By Steve Hansen
Former QCS Managing Editor
This year’s presidential campaigns have been called the dirtiest in history.
Well, if you don’t count the Richard Nixon campaign in 1972, the Lyndon Johnson campaign of 1964, or numerous campaigns in the 19th Century, this year’s gloves-off slugfest is probably pretty bad.
Nixon’s “dirty tricks” squad, spawned by the eerily named CREEP (Committee to Re-elect the President) committed the acts, including the infamous burglary at the Watergate Hotel, that forced Nixon to resign during his second term.
For example, CREEP knew its fake letter on opponent Ed Muskie’s campaign would be found out. What it was hoping for was an extreme reaction from Muskie.
He delivered. He threw a public tantrum, complete with tears, and lost enough ground to quit his campaign.
The Johnson campaign frightened people into thinking right-winger Barry Goldwater would doom the nation to nuclear war. That smear campaign, too, worked well.
These mid-20th Century campaigns, however, had nothing on the ferocity of some of the presidential contests of the 19th Century.
In 1884, Grover Cleveland had to fight charges he had fathered a child out of wedlock. James G. Blaine’s campaign even put the charge into verse:
“Ma, ma, where’s my pa/Gone to the White House, ha, ha, ha.”
Cleveland versifiers got back at Blaine with “Blaine, Blaine, James G. Blaine/Continental liar from the state of Maine.”
John Quincy Adams’ 1828 campaign spread word that Andrew Jackson had executed six men under his command for desertion, even though the men had said they thought the war of 1812 was over. The Adams advocates used handbills that included Jackson’s name and six coffins.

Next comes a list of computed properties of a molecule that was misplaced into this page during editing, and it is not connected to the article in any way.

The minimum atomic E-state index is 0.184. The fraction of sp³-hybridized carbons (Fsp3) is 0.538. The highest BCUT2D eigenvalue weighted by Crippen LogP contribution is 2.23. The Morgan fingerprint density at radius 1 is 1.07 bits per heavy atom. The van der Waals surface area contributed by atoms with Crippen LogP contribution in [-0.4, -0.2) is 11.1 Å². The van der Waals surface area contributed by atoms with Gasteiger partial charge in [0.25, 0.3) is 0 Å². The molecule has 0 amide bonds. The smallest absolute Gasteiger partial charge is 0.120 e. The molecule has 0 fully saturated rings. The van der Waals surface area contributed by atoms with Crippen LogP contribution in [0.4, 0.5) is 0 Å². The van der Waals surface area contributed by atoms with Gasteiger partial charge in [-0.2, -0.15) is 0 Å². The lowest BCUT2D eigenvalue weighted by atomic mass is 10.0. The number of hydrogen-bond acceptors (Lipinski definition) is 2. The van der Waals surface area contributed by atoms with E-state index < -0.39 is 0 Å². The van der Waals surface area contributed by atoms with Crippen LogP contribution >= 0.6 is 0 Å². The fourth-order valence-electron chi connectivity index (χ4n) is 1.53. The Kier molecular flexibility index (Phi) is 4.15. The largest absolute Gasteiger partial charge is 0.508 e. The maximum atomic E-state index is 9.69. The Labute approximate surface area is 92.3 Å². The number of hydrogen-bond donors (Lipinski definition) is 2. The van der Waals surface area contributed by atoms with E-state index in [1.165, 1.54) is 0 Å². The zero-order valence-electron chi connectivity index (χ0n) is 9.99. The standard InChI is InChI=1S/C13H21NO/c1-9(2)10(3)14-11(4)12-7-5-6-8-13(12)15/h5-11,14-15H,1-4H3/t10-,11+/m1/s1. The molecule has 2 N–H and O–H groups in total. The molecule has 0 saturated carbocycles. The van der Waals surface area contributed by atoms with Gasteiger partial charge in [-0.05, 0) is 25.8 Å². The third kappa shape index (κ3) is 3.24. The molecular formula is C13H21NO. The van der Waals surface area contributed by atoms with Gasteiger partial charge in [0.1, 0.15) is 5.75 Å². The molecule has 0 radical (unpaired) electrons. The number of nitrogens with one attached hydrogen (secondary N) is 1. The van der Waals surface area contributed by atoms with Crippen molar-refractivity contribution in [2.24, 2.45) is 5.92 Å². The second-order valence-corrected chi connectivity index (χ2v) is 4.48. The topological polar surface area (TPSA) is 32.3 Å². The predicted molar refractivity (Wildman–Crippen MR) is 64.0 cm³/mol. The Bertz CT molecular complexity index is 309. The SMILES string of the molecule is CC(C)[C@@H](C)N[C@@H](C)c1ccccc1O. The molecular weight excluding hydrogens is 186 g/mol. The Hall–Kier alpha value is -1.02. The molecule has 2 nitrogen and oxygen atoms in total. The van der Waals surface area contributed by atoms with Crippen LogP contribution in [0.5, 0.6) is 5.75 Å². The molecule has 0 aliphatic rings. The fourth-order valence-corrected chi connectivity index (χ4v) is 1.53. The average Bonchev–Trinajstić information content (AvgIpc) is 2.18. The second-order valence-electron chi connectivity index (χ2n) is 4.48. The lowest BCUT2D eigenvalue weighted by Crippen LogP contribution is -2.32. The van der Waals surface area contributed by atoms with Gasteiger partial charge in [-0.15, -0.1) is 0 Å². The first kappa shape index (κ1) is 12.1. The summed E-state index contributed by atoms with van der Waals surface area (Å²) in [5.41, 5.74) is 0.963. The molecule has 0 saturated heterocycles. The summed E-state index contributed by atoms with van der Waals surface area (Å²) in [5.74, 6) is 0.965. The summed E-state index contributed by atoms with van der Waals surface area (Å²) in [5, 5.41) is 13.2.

They also accused Jackson of cannibalism.
Jackson won the election.
In 1800, a writer working for Thomas Jefferson called John Adams, his opponent, a “repulsive pedant” and a “hideous (sexually questionable) character.”
The Adams campaign responded by calling Jefferson a “mean spirited, low-lived fellow” and questioned his parentage.
This year’s surprising campaigns have produced more venom than usual, but we’ve seen worse.
New York Times writer Peter Manseau paraphrased historian Gil Troy, observing, “Brutal campaigns endure not only because they let off the collective steam of 300 million opinionated Americans, but because — unlikely as it seems — they work.”
Steve Hansen writes about our life and times from his perspective of a retired Tucumcari journalist. Contact him at: